How the web works
This video explains how search works now and what the future of search might look like.
The World Wide Web is vast, and it is constantly expanding. To search it we access search engines like Google. Each search engine is different and returns different results for the same search. These search engines use crawlers or spiders to find information in the web and return it to the search engine’s database. Our searches then search this database.
However, web crawlers or spiders can’t search the entire web...what can’t be searched is often referred to as the deep web.
It is possible for websites to be designed to block access to these crawlers. Also, password protected content is similarly unattainable to these spiders. Sometimes it is not deliberate but web-crawlers can’t get some tricky data, for example, maybe you’re searching for a scene in TV series - unless it has been described or identified in words, then that information is invisible.
This is the deep web. Search engines can only search the visible surface web which roughly 10% of the total content of the web. To improve your access to information for your research, use the databases your library subscribe to. The Library subscribe to a number of databases that are part of the deep web and are therefore not searched by web search engines.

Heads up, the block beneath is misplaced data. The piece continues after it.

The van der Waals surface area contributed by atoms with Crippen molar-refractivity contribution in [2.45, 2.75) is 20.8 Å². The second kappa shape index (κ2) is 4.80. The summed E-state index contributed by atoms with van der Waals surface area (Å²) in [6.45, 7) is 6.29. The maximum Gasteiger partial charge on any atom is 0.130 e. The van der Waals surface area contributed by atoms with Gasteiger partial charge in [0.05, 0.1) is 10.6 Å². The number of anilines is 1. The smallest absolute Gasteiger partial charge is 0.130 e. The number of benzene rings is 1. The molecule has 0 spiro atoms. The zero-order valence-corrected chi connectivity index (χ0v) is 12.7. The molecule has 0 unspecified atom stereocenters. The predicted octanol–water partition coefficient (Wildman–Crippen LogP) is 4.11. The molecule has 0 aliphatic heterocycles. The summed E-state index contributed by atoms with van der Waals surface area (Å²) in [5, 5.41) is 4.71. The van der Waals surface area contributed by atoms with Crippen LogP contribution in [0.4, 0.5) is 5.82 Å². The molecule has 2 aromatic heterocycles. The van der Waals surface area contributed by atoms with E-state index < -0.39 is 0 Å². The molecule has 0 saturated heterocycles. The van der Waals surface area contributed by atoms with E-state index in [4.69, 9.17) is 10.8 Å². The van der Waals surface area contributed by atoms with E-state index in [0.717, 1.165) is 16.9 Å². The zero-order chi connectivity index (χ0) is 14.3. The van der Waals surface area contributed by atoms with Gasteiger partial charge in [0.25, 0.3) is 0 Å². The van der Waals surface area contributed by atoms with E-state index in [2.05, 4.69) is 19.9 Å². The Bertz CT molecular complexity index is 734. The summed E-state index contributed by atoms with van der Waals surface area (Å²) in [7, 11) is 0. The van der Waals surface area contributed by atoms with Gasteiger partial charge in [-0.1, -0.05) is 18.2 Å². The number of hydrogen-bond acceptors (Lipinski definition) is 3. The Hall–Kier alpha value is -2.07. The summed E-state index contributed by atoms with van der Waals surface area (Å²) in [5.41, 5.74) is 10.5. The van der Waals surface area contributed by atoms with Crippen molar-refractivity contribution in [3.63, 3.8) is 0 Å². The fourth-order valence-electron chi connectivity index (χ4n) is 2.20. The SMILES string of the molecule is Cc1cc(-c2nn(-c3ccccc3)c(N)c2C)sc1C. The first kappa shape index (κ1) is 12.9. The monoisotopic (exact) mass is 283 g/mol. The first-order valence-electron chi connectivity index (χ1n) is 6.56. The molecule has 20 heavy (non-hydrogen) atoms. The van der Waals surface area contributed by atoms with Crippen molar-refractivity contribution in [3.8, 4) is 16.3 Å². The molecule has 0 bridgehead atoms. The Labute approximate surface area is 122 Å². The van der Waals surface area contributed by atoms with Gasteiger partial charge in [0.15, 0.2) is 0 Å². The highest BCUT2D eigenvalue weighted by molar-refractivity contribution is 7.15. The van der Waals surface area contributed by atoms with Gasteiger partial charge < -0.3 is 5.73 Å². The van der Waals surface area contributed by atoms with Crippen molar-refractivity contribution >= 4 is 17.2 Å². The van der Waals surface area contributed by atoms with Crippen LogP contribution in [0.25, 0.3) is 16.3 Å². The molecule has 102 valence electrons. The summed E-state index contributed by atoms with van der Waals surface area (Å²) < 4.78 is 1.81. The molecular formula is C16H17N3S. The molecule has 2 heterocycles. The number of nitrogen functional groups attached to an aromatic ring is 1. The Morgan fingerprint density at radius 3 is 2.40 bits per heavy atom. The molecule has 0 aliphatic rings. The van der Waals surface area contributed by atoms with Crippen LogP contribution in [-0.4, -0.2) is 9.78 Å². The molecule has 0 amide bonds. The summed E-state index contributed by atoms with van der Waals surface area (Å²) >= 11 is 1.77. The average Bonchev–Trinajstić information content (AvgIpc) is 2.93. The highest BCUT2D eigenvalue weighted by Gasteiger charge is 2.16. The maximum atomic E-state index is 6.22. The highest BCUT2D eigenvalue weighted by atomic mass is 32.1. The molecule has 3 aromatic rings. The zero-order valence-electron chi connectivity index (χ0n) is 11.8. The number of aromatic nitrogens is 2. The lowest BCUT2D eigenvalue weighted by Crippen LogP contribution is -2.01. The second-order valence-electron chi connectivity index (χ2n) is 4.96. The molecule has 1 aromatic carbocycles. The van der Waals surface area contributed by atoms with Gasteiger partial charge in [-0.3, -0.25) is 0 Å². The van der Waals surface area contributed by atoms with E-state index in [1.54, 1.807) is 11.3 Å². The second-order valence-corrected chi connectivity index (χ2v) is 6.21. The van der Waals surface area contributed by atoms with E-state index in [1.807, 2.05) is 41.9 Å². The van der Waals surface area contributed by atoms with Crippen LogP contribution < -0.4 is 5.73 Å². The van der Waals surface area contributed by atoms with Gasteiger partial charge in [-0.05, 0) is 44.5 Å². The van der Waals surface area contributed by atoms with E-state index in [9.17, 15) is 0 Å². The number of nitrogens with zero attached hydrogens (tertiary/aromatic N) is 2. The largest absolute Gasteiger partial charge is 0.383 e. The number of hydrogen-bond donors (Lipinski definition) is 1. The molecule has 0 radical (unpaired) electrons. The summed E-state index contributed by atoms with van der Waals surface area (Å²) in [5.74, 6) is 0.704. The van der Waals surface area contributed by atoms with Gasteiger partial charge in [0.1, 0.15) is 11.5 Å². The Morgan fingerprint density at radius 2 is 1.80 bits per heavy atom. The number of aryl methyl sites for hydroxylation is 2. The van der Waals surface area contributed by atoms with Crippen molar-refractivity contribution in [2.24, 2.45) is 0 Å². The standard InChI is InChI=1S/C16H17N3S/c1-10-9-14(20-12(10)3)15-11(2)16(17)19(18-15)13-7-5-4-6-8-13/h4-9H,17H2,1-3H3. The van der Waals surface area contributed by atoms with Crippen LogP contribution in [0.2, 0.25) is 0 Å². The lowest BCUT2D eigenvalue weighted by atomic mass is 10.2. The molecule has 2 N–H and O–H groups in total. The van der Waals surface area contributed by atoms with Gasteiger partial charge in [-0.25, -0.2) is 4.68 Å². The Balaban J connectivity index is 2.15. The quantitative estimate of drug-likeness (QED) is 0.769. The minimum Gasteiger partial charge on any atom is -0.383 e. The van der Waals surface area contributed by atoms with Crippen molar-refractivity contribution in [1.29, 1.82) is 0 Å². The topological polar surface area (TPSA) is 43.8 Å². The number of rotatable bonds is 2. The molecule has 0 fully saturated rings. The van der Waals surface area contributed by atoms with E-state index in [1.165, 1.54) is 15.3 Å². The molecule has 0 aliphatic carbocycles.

Remember - there’s more out there than a simple Google search can discover - see Beyond Google.
When we search online our search results are not just determined by the keywords we use - they are affected by our location, our previous searches, and things we click on. It is a way of personalising our search experience - a web algorithm designed to anticipate the information you’re likely to want. Find out here about Google's personalised search.
This can cause you problems when you are researching. You’re likely to be provided with search results containing information you agree with, sources that reinforce your belief systems, and keep you in your own ‘filter bubble’. You may notice, for example, that your news feed in Facebook is personalised.
The act of research should be about exploring all sorts of information,challenging your perspective, and broadening your world view.
The term was coined by Eli Pariser and you can see him talk about in the video. There is also a 30 minute radio programme about Bursting the Social Media Bubble .
Personalisation can only come about if the web industry tracks our online behaviour and searches. . Google services are only free because you and your data effectively become the product (which can be shared, sold and utilised for marketing). (See Your digital footprint - online privacy)
However, it is not only the web industry that is interested in your online behaviour. This short video explains how and why governments collect information about what you do online.
This documentary The dark web provides more detail on surveillance and it's consequences.
Search engines can only search the visible surface web (roughly 10% of the total content). Remember to use the databases your library subscribe to which are part of the deep web.
Web services (including Google) are ususally only free because you and your data effectively become the product (which can be shared, sold and utilised for marketing).
Filter bubbles may occur when website algorithms guess what a user would like to see in their search results depending on information gathered about that user, therefore placing them in an ideological bubble.